The most impressive about Stranger Things is the cast. With exception of Winona Ryder and David Harbour, there’s no big names to distract you. Everyone is a natural part of the story and each episode draws you into their lives and how the strange disappearance of Will Byers affects the community of Hawkins, Indiana. Another impressive thing – every character has a natural arc. They grow and develop which is expectant as the story delves deep into the mystery.
Mike, Lucas and Dustin are loveable and endearing. They are smart, nerdy kids who love their comic books, their science fiction and fantasy novels, pictures and board games. They casually throw geek references to each other on The Lord of the Rings, The Hobbit and The Empire Strikes Back. They hang out together as if they were in the Fellowship of the Ring. But there is a point to the references because they serve as a mirror image to their challenges. It’s their experience and knowledge that not only identifies with us geeks today but it also helps them to understand the mystery of what happened to their friend. When they encounter Eleven (Millie Bobby Brown), their investigation takes a darker turn and tests their friendship.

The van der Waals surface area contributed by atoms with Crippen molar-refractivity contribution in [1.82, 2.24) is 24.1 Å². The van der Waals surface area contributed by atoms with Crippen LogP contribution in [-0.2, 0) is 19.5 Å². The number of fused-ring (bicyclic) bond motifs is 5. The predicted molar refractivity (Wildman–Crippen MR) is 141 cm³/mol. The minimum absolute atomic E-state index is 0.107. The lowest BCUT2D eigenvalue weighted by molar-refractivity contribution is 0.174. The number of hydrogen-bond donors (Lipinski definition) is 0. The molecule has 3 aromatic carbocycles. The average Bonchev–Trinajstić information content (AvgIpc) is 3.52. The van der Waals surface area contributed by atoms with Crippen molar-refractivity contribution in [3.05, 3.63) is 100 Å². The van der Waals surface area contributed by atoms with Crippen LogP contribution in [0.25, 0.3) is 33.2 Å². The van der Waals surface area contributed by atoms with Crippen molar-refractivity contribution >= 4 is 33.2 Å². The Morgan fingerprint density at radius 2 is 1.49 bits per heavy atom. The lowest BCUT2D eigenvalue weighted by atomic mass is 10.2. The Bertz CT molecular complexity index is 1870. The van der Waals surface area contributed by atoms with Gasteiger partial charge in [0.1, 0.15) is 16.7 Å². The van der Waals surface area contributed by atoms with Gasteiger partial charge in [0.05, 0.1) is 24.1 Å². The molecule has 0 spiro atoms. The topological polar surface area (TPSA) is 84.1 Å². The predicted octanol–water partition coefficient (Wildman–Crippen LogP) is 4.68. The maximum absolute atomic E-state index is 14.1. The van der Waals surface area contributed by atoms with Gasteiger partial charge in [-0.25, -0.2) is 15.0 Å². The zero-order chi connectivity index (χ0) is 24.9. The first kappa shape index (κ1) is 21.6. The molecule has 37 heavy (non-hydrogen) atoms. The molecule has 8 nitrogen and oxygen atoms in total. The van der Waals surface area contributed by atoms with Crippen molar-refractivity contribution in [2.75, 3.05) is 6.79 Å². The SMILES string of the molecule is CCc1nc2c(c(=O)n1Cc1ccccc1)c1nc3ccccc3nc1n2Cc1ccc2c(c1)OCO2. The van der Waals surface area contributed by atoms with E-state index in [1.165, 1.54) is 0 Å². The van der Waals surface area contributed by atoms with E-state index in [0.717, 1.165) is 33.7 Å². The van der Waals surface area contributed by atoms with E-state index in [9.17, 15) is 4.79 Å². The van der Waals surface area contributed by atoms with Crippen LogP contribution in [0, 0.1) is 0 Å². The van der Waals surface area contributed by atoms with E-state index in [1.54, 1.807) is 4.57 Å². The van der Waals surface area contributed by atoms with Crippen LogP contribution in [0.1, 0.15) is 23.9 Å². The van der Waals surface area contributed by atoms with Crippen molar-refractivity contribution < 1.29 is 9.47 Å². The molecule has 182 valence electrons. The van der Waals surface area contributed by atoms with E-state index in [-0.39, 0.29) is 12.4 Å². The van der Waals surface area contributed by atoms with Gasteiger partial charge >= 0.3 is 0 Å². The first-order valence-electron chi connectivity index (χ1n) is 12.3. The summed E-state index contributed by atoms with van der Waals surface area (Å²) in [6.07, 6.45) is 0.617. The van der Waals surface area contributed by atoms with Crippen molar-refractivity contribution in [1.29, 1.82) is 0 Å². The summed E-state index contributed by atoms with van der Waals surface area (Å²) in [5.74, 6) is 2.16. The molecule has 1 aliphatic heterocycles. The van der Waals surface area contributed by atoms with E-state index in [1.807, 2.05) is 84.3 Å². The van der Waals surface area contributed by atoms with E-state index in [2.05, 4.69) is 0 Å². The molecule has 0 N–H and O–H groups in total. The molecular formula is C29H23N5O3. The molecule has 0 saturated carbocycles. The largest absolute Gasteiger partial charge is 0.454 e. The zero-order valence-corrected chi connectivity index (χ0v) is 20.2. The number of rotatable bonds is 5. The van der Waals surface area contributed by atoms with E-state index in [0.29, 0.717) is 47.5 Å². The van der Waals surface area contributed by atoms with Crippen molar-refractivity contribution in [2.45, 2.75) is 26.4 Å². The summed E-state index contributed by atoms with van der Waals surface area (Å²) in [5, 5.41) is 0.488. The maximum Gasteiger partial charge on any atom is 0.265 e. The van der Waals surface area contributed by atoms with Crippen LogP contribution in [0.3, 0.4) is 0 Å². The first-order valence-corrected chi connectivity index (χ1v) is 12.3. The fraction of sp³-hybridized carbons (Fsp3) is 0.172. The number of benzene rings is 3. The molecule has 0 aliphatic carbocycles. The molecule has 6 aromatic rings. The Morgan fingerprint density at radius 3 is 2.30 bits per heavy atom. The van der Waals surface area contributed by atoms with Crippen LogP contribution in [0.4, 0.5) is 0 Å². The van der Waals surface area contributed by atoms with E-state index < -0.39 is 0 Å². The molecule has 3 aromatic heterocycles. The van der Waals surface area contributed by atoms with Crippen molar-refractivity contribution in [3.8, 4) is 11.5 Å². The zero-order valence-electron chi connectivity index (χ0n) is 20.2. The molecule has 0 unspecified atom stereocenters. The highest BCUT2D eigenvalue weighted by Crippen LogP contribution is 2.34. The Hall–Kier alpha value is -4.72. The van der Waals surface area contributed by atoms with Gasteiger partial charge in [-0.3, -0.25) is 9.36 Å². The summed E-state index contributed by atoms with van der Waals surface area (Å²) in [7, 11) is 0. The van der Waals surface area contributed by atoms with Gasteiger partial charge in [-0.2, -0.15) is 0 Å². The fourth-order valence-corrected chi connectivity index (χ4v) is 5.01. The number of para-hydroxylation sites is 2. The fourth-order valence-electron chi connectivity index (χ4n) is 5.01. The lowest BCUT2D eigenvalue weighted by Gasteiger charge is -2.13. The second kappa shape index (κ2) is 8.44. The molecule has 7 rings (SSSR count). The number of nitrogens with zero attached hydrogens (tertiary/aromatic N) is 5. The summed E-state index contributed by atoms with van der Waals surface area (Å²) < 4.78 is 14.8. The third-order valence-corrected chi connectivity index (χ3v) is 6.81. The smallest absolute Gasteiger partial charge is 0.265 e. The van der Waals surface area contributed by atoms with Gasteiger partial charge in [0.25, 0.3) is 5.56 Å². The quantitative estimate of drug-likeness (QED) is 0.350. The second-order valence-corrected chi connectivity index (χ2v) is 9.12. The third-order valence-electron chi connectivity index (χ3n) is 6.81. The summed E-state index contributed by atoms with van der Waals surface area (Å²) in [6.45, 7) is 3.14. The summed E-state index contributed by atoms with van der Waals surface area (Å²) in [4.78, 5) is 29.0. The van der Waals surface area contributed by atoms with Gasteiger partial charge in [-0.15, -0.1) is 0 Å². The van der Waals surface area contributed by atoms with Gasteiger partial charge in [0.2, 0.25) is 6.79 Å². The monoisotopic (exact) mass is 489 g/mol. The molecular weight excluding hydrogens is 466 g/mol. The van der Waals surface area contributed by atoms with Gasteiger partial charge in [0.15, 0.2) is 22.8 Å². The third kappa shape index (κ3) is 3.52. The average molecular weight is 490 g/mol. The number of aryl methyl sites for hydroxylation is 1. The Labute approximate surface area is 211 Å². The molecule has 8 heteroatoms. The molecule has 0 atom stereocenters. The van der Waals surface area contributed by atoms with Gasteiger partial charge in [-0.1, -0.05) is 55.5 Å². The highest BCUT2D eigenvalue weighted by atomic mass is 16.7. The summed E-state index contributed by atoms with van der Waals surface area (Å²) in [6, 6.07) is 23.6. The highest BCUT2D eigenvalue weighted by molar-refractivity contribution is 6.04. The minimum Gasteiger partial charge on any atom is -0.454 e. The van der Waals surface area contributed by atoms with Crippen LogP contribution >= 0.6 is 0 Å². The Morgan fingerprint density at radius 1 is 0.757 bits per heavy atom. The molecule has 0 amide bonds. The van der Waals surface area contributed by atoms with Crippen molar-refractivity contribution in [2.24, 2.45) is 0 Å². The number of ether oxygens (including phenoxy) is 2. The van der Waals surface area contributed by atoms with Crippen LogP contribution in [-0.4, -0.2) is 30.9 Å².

Eleven is a key part of Stranger Things. It’s her story as well as about the disappearance of Will Byers. Every episode is a small insight into her life where she has suffered nothing but pain and distraught as part of a government experiment conducted by Dr. Martin Brenner (Matthew Modine). Her creation into the program brings a real world context to the series in a Cold War battle between the Americans and the Russians. She provides an advantage. However, the experience has left her monosyllabic and it’s Mike who takes the greatest sympathy (and crush) on her. From her buzz cut haircut and her natural yet alien curiosity of her surroundings, Eleven is a powerful weapon who doesn’t realise the full potential of her powers. That’s another interesting aspect about her character. There’s always a sense of danger with her. The whole plot scenario is dangerous. You can’t rest easy. It raises further questions about her nature and the program itself. For example, her character is Eleven – was there a one to ten? It has a healthy set of cliffhangers and government cover-ups and that’s what makes it thrilling to watch and Millie Bobby Brown a star performer.